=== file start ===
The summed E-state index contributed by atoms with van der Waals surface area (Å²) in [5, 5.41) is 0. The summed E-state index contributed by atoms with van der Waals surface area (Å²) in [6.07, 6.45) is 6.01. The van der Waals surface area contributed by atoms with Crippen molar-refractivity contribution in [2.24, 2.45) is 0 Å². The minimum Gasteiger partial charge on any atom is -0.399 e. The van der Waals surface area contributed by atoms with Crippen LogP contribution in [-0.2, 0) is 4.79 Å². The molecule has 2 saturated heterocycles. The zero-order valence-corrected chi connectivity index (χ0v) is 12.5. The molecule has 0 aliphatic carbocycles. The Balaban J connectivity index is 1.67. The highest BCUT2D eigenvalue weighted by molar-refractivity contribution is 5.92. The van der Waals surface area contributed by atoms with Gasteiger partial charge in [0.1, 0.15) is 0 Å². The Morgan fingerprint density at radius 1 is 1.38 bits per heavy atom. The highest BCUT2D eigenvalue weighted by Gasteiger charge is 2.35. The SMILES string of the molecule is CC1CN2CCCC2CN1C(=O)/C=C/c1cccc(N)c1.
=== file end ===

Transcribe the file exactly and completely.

The summed E-state index contributed by atoms with van der Waals surface area (Å²) in [5, 5.41) is 0. The summed E-state index contributed by atoms with van der Waals surface area (Å²) in [6.07, 6.45) is 6.01. The van der Waals surface area contributed by atoms with Crippen molar-refractivity contribution in [2.24, 2.45) is 0 Å². The minimum Gasteiger partial charge on any atom is -0.399 e. The van der Waals surface area contributed by atoms with Crippen LogP contribution in [-0.2, 0) is 4.79 Å². The molecule has 2 saturated heterocycles. The zero-order valence-corrected chi connectivity index (χ0v) is 12.5. The molecule has 0 aliphatic carbocycles. The Balaban J connectivity index is 1.67. The highest BCUT2D eigenvalue weighted by molar-refractivity contribution is 5.92. The van der Waals surface area contributed by atoms with Gasteiger partial charge in [0.1, 0.15) is 0 Å². The Morgan fingerprint density at radius 1 is 1.38 bits per heavy atom. The highest BCUT2D eigenvalue weighted by Gasteiger charge is 2.35. The SMILES string of the molecule is CC1CN2CCCC2CN1C(=O)/C=C/c1cccc(N)c1.